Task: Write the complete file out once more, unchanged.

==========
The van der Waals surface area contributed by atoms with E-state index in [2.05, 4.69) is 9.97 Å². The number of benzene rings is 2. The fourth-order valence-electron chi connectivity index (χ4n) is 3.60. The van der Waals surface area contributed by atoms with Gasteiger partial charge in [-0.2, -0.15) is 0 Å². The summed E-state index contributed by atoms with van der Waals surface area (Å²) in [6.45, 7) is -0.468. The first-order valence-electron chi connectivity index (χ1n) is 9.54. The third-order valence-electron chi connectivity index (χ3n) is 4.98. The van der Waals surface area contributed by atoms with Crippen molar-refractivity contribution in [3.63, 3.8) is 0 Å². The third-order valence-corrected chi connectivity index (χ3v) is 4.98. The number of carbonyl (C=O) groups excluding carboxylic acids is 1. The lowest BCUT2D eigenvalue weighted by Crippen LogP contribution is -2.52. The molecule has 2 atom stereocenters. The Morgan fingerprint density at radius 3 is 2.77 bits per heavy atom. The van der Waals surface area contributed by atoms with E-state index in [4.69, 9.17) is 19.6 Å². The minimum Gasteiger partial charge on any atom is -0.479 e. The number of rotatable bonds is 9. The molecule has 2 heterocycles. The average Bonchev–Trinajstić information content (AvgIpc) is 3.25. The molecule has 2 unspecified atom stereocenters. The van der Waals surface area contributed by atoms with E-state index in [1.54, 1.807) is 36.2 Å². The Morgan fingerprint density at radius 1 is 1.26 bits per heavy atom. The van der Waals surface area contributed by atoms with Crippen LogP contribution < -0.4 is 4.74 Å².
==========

The van der Waals surface area contributed by atoms with E-state index in [2.05, 4.69) is 9.97 Å². The number of benzene rings is 2. The fourth-order valence-electron chi connectivity index (χ4n) is 3.60. The van der Waals surface area contributed by atoms with Gasteiger partial charge in [-0.2, -0.15) is 0 Å². The summed E-state index contributed by atoms with van der Waals surface area (Å²) in [6.45, 7) is -0.468. The first-order valence-electron chi connectivity index (χ1n) is 9.54. The third-order valence-electron chi connectivity index (χ3n) is 4.98. The van der Waals surface area contributed by atoms with Crippen molar-refractivity contribution in [3.63, 3.8) is 0 Å². The third-order valence-corrected chi connectivity index (χ3v) is 4.98. The number of carbonyl (C=O) groups excluding carboxylic acids is 1. The lowest BCUT2D eigenvalue weighted by Crippen LogP contribution is -2.52. The molecule has 2 atom stereocenters. The Morgan fingerprint density at radius 3 is 2.77 bits per heavy atom. The van der Waals surface area contributed by atoms with E-state index in [4.69, 9.17) is 19.6 Å². The minimum Gasteiger partial charge on any atom is -0.479 e. The number of rotatable bonds is 9. The molecule has 2 heterocycles. The average Bonchev–Trinajstić information content (AvgIpc) is 3.25. The molecule has 2 unspecified atom stereocenters. The van der Waals surface area contributed by atoms with E-state index in [1.54, 1.807) is 36.2 Å². The Morgan fingerprint density at radius 1 is 1.26 bits per heavy atom. The van der Waals surface area contributed by atoms with Crippen LogP contribution < -0.4 is 4.74 Å².